‘Samsung does not yet purchase its own QD-OLED panels for TVs due to low brightness’

Samsung Electronics reportedly has no plans to purchase quantum dot OLED panels from Samsung Display for the production of OLED TVs. Samsung Electronics would find that the brightness of screens based on the panels is not high enough.

The Samsung Electronics division that deals with televisions currently has no plans to use qd-oled panels, Business Korea writes, based on an industry source who is said to be familiar with the matter. There are two reasons for this: on the one hand, the finding that qd-OLED panels do not achieve the brightness desired by Samsung Electronics and, on the other hand, concerns about the risk of burn-in at the panels.

The Korean medium bases that point of clarity on Lee Choong-hoon, a former Samsung researcher and the current CEO of UBI Research. According to him, not yet achieving the desired brightness level of the qd-OLED panels means that it is difficult for Samsung Electronics to purchase these panels, because the company attaches great value to the screen brightness. The peak brightness can easily reach 1500cd / m² or higher with the more expensive QLED LCD televisions from Samsung, which is roughly twice the peak brightness of the current consumer OLED TVs.

The value that Samsung Electronics attaches to a high screen brightness would also be one of the reasons why the company would mainly focus its capabilities on micro-LED TVs in combination with quantum dots. Screens based on this technology would have little or no burn-in and can theoretically achieve a high brightness. Unlike LG Display’s OLED panels that form the basis of all current consumer OLED TVs, QD OLED TVs use blue OLEDs and quantum dots. In addition, red and green ‘filters’ are used for the color conversion, to create sub-pixels of those colors.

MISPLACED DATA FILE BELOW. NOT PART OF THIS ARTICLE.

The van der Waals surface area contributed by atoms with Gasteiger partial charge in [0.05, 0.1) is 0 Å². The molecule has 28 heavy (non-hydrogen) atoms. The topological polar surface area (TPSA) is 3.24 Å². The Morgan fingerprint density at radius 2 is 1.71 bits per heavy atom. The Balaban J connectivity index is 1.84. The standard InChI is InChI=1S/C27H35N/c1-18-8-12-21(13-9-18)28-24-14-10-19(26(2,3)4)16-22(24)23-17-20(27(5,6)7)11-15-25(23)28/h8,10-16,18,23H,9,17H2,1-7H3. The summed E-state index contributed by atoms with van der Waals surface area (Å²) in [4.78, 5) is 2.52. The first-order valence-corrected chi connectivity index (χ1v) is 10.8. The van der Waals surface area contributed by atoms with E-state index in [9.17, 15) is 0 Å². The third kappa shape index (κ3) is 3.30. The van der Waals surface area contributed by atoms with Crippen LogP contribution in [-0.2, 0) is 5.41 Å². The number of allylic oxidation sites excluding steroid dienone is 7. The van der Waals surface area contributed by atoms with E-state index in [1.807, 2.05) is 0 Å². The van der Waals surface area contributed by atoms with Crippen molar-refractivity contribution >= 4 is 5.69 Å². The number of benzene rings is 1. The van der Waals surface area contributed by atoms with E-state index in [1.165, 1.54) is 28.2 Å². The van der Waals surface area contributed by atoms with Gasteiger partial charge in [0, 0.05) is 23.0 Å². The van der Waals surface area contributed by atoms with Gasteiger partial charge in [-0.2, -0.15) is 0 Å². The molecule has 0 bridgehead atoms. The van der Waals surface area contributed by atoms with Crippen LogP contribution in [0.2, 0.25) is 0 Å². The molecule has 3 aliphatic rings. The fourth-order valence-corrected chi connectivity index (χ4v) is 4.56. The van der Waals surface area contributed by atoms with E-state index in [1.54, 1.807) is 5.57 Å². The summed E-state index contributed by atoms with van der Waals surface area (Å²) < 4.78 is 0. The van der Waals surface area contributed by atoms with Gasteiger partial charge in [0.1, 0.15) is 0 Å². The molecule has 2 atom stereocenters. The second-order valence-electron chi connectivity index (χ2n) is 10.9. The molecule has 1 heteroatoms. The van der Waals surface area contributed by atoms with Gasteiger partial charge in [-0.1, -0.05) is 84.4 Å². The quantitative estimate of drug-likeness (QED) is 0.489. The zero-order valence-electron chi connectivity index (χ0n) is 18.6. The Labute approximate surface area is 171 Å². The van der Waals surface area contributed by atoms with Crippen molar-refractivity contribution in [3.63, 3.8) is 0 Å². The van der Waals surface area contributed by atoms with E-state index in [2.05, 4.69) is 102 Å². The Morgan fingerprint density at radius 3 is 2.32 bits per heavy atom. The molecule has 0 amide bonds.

Both Samsung and LG have already released large screens based on microleds, but these are not yet products suitable for consumers. There are also a number of technical obstacles to overcome, such as lowering pixel pitch, improving the production process and increasing yields. At the beginning of this year, Samsung already showed four microled TVs for home use, which were televisions with sizes of 75, 88, 93 and 110 inches. Samsung could release its first microled TVs next year, but it will likely be several years before microled TVs become available to consumers in decent numbers and at reasonable prices.

Despite the alleged doubts of Samsung Electronics, sister company Samsung Display is investing heavily in QD OLED technology. According to research firm Omdia, Samsung Display would not only have supplied prototypes of quantum dot OLED panels to Samsung Electronics, but also to Sony and Panasonic. According to sources, TCL would purchase qd-oled panels from Samsung Display in the first half of next year. The Chinese TCL also seems to bet on several horses, as the company may next year show a qd-oled TV based on an inkjet printing method, which the company is developing in collaboration with the Japanese Joled.